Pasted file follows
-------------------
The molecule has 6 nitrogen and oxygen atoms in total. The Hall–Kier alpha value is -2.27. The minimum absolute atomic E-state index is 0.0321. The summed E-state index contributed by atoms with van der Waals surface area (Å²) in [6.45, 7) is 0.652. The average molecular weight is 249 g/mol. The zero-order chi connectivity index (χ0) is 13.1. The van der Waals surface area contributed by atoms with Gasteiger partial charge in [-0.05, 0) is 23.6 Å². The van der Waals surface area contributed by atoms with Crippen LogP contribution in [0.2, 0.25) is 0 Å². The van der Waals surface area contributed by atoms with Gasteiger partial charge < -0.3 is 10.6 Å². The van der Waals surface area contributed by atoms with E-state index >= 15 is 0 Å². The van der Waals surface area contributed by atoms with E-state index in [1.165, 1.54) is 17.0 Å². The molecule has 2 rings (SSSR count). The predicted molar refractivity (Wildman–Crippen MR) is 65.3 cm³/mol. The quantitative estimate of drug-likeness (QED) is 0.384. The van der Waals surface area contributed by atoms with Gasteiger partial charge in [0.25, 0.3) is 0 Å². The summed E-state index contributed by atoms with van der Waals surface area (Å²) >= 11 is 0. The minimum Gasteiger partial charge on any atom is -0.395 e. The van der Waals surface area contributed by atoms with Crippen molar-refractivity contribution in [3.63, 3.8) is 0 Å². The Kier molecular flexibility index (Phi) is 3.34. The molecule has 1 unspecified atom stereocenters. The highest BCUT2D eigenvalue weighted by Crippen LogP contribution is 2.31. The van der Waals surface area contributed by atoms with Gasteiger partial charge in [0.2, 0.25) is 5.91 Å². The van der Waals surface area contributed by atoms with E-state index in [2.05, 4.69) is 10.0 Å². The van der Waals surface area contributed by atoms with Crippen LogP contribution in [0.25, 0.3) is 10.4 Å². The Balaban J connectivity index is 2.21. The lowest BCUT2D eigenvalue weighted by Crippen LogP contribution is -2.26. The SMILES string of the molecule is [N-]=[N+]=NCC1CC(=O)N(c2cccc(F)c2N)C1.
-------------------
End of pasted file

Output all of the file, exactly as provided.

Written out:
The molecule has 6 nitrogen and oxygen atoms in total. The Hall–Kier alpha value is -2.27. The minimum absolute atomic E-state index is 0.0321. The summed E-state index contributed by atoms with van der Waals surface area (Å²) in [6.45, 7) is 0.652. The average molecular weight is 249 g/mol. The zero-order chi connectivity index (χ0) is 13.1. The van der Waals surface area contributed by atoms with Gasteiger partial charge in [-0.05, 0) is 23.6 Å². The van der Waals surface area contributed by atoms with Crippen LogP contribution in [0.2, 0.25) is 0 Å². The van der Waals surface area contributed by atoms with Gasteiger partial charge < -0.3 is 10.6 Å². The van der Waals surface area contributed by atoms with E-state index >= 15 is 0 Å². The van der Waals surface area contributed by atoms with E-state index in [1.165, 1.54) is 17.0 Å². The molecule has 2 rings (SSSR count). The predicted molar refractivity (Wildman–Crippen MR) is 65.3 cm³/mol. The quantitative estimate of drug-likeness (QED) is 0.384. The van der Waals surface area contributed by atoms with Gasteiger partial charge in [0.25, 0.3) is 0 Å². The summed E-state index contributed by atoms with van der Waals surface area (Å²) >= 11 is 0. The minimum Gasteiger partial charge on any atom is -0.395 e. The van der Waals surface area contributed by atoms with Crippen molar-refractivity contribution in [3.63, 3.8) is 0 Å². The Kier molecular flexibility index (Phi) is 3.34. The molecule has 1 unspecified atom stereocenters. The highest BCUT2D eigenvalue weighted by Crippen LogP contribution is 2.31. The van der Waals surface area contributed by atoms with Gasteiger partial charge in [0.2, 0.25) is 5.91 Å². The van der Waals surface area contributed by atoms with E-state index in [2.05, 4.69) is 10.0 Å². The van der Waals surface area contributed by atoms with Crippen LogP contribution in [0.25, 0.3) is 10.4 Å². The Balaban J connectivity index is 2.21. The lowest BCUT2D eigenvalue weighted by Crippen LogP contribution is -2.26. The SMILES string of the molecule is [N-]=[N+]=NCC1CC(=O)N(c2cccc(F)c2N)C1.